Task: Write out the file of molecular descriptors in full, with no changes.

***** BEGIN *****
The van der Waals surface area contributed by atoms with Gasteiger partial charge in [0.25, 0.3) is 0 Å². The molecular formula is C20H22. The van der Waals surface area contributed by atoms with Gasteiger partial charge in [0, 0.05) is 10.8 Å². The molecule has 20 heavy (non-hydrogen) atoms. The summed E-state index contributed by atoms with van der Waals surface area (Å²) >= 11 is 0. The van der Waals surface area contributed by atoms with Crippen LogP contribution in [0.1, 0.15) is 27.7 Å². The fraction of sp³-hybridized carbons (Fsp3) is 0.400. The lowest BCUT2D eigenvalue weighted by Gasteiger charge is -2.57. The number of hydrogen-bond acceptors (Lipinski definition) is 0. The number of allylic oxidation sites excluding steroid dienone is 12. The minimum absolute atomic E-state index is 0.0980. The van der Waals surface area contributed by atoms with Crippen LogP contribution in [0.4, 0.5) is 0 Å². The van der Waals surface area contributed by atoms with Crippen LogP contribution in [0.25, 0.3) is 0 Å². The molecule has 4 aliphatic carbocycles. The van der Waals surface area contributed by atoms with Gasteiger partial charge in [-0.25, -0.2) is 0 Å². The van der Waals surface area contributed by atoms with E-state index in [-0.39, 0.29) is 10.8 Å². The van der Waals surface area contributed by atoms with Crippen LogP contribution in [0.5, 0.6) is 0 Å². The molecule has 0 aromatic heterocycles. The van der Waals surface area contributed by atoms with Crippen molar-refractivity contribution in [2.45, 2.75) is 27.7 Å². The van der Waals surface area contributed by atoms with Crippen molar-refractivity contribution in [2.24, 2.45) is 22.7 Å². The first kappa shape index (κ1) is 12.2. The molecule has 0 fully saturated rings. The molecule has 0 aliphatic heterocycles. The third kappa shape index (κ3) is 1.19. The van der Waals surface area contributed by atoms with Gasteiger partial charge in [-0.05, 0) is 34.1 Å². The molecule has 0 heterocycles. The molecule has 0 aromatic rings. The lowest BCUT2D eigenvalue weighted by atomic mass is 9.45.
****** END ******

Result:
The van der Waals surface area contributed by atoms with Gasteiger partial charge in [0.25, 0.3) is 0 Å². The molecular formula is C20H22. The van der Waals surface area contributed by atoms with Gasteiger partial charge in [0, 0.05) is 10.8 Å². The molecule has 20 heavy (non-hydrogen) atoms. The summed E-state index contributed by atoms with van der Waals surface area (Å²) >= 11 is 0. The van der Waals surface area contributed by atoms with Crippen LogP contribution in [0.1, 0.15) is 27.7 Å². The fraction of sp³-hybridized carbons (Fsp3) is 0.400. The lowest BCUT2D eigenvalue weighted by Gasteiger charge is -2.57. The number of hydrogen-bond acceptors (Lipinski definition) is 0. The number of allylic oxidation sites excluding steroid dienone is 12. The minimum absolute atomic E-state index is 0.0980. The van der Waals surface area contributed by atoms with Crippen LogP contribution in [0.4, 0.5) is 0 Å². The van der Waals surface area contributed by atoms with Crippen LogP contribution in [0.25, 0.3) is 0 Å². The molecule has 4 aliphatic carbocycles. The van der Waals surface area contributed by atoms with Gasteiger partial charge in [-0.25, -0.2) is 0 Å². The van der Waals surface area contributed by atoms with E-state index in [-0.39, 0.29) is 10.8 Å². The van der Waals surface area contributed by atoms with Crippen LogP contribution in [0.5, 0.6) is 0 Å². The molecule has 0 aromatic heterocycles. The van der Waals surface area contributed by atoms with Crippen molar-refractivity contribution in [2.45, 2.75) is 27.7 Å². The van der Waals surface area contributed by atoms with Crippen molar-refractivity contribution in [2.24, 2.45) is 22.7 Å². The first kappa shape index (κ1) is 12.2. The molecule has 0 fully saturated rings. The molecule has 0 aliphatic heterocycles. The third kappa shape index (κ3) is 1.19. The van der Waals surface area contributed by atoms with Gasteiger partial charge in [-0.05, 0) is 34.1 Å². The molecule has 0 heterocycles. The molecule has 0 aromatic rings. The lowest BCUT2D eigenvalue weighted by atomic mass is 9.45.